2. Hi Josephine,

    I think working with these kids certainly made me question my spiritual beliefs. I lean toward a Buddhist philosophy. I think kindness and compassion toward ourselves and others can conquer most things. Funnily enough when Ollie died in my arms, I found myself for weeks after questioning my spiritual beliefs all over again. I think they were immersed in the grief. Be kind to yourself through this time. I hope you are writing about him. I know it helped me immensely.

    I think humans are particularly bad at dealing with death. For years I have watched the awkwardness among families as loved ones die. No one knows quite what to say or do. I’m no different. I stumble around it as well. I’m doing a course with Karuna Hospice – a Buddhist based facility in Brisbane. It’s a course on Compassionate Care for the Dying. I’m hoping it will help me overcome my fears so that I can help others do the same so that they may let go without fear. I will be blogging about the journey. It starts at the end of April. It will be a journey in itself! I don’t expect to be the same person at the end of it all.

  3. Lynn, you are a very special person with a special story to tell. I hope to have it on my bookshelf one day.

    I find there are so many serendipitous moments when my writing and real life cross. Just in case we forget, life has a strange way of reminding us what’s real.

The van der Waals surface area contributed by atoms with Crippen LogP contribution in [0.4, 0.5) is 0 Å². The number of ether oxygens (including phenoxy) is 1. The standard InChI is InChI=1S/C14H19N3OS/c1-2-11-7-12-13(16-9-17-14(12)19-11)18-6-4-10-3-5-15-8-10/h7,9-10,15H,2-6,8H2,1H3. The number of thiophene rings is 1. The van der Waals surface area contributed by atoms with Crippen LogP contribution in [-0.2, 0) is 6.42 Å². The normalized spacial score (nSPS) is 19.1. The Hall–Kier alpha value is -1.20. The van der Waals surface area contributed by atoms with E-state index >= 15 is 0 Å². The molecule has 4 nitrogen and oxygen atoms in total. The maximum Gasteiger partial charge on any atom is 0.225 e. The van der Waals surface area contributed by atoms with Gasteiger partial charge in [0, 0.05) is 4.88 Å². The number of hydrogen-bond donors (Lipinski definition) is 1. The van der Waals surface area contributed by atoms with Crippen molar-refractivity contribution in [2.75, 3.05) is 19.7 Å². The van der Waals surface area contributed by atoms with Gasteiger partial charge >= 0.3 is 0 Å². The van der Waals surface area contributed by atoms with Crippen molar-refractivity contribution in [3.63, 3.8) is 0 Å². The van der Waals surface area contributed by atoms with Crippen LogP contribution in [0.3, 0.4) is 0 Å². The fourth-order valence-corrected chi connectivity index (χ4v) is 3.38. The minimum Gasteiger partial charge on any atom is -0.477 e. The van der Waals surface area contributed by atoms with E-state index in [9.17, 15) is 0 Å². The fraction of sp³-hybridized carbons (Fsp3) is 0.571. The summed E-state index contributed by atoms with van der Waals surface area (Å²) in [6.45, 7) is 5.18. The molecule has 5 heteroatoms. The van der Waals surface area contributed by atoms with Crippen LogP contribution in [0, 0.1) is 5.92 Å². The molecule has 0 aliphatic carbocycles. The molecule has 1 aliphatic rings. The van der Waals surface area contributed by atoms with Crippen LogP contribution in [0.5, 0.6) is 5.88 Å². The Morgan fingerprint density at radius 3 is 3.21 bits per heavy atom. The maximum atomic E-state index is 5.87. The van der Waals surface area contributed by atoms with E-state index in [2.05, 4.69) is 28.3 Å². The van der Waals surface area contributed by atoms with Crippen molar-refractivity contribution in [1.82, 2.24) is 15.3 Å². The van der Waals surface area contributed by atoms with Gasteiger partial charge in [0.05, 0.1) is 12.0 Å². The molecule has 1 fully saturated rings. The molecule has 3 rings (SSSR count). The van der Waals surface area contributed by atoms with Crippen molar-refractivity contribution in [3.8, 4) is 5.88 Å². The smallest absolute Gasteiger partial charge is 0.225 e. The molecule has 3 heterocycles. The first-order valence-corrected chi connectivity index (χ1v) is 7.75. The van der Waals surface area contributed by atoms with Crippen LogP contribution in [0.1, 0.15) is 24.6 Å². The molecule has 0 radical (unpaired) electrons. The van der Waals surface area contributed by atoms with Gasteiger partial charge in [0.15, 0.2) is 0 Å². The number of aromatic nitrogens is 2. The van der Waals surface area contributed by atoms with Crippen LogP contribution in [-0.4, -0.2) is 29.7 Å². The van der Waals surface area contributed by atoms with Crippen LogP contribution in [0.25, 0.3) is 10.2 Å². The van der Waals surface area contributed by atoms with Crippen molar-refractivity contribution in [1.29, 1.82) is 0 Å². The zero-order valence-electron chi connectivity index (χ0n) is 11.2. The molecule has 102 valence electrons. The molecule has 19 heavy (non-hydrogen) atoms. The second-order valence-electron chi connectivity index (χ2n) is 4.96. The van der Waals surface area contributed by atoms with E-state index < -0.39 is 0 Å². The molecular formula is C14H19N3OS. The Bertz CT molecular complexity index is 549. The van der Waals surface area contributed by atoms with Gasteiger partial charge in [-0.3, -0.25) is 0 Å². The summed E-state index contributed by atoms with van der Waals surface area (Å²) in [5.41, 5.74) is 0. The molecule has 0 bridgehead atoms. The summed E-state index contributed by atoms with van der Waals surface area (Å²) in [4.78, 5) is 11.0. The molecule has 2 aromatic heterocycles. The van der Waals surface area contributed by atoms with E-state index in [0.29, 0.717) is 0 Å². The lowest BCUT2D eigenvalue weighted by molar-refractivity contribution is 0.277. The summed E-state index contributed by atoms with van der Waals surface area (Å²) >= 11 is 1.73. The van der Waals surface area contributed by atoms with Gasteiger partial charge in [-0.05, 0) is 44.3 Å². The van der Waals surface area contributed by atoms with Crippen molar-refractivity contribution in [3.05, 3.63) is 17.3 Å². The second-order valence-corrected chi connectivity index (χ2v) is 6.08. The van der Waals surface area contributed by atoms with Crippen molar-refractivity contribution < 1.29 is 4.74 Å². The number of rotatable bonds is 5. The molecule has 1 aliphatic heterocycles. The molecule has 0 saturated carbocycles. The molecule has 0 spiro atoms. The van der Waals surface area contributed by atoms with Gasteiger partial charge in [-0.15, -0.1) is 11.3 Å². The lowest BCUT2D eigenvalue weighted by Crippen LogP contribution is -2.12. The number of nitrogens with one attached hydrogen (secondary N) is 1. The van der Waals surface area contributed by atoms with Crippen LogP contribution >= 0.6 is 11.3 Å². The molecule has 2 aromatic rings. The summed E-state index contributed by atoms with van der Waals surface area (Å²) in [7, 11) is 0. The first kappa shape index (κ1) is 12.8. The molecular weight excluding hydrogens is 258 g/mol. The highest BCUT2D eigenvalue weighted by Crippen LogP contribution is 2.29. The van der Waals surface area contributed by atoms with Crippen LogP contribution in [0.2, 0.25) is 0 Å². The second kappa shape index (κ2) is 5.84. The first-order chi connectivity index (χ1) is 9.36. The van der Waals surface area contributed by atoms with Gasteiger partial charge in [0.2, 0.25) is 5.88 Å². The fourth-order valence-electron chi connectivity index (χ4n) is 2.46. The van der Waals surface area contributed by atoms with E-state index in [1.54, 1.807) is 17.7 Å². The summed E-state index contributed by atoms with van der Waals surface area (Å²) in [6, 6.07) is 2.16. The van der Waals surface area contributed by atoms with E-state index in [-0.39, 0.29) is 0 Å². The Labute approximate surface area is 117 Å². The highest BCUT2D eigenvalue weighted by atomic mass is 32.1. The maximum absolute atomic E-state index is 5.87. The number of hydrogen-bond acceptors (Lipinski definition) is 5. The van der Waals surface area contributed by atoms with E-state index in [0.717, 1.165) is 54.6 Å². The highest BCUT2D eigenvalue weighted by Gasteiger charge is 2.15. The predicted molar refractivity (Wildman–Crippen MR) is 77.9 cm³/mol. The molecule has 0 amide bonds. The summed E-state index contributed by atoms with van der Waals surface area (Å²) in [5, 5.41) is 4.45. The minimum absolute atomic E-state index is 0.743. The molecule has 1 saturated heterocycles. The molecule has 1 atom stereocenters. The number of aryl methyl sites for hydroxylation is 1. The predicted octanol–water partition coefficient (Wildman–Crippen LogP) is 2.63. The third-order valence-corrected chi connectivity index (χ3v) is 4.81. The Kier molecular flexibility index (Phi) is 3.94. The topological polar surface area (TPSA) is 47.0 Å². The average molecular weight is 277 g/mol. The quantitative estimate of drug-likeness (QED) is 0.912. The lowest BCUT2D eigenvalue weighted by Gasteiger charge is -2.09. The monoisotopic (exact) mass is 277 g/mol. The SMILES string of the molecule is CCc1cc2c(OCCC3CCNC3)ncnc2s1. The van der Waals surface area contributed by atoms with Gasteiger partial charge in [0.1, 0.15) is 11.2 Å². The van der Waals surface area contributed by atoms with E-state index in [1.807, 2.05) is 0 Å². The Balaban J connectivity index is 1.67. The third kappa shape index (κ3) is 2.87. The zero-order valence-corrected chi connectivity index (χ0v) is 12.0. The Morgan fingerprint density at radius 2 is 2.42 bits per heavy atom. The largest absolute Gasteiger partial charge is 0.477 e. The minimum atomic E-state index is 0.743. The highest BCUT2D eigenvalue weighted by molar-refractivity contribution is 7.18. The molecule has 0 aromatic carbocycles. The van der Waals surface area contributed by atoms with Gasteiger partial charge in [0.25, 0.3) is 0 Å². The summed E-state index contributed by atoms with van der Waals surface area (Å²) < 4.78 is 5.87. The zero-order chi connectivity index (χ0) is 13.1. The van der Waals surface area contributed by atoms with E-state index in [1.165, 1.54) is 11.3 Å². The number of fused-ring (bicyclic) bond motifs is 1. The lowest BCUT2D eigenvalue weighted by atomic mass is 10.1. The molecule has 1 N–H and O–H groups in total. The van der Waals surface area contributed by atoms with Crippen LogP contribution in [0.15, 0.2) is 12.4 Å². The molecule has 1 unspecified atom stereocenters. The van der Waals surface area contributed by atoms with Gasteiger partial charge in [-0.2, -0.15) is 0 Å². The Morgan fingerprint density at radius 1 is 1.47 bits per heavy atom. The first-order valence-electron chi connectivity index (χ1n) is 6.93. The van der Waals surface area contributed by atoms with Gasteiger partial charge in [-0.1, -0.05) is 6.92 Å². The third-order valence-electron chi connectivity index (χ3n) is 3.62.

I look forward to reading your book, and wish you all the best with such a heartrending and difficult project.

    Dee:-)

  4. Thanks Dee – that is so true – life does remind us and I am so grateful that it does. After seeing that lady the other day with her child, I have this overwhelming desire to write this story partly for all the little kids who never got to have the teenage adventure. This will be their story, too. I want it to be a story focussed on hope not despair. I am so glad that lady and child crossed my path. Serendipitous for sure.

  5. No, real life isn’t waltzing by you, Lynn, you are part of that dance of life and death because of your compassionate soul. No wonder you work in the field you do.
    All the very best for your story. It will unfold eventually because of the power of your writing combined with your compassion. 🙂

    • Hi Sheryl,

      Thanks for your lovely words. I think this book is becoming as challenging as my job! I’m sure hard work will pay off in the end.

  6. There really is a reason for everything – good, bad and indifferent. Any time you want to ask me questions/have chats about childhood dis-ease, just let me know. This novel is going to be so special. Like a little bit of magic protruding from the shelves 🙂

    • Thanks, CJM…I may just take you up on that! This alchemy called writing is certainly a challenge. I hope I get the ingredients right for the magic to happen!

  7. Hi Lyn,
    You’ve chosen to write on a emotive subject that has touched your heart and soul. I can’t wait to read it.
    I know it’ll be something very special. Best Wishes, Karen :))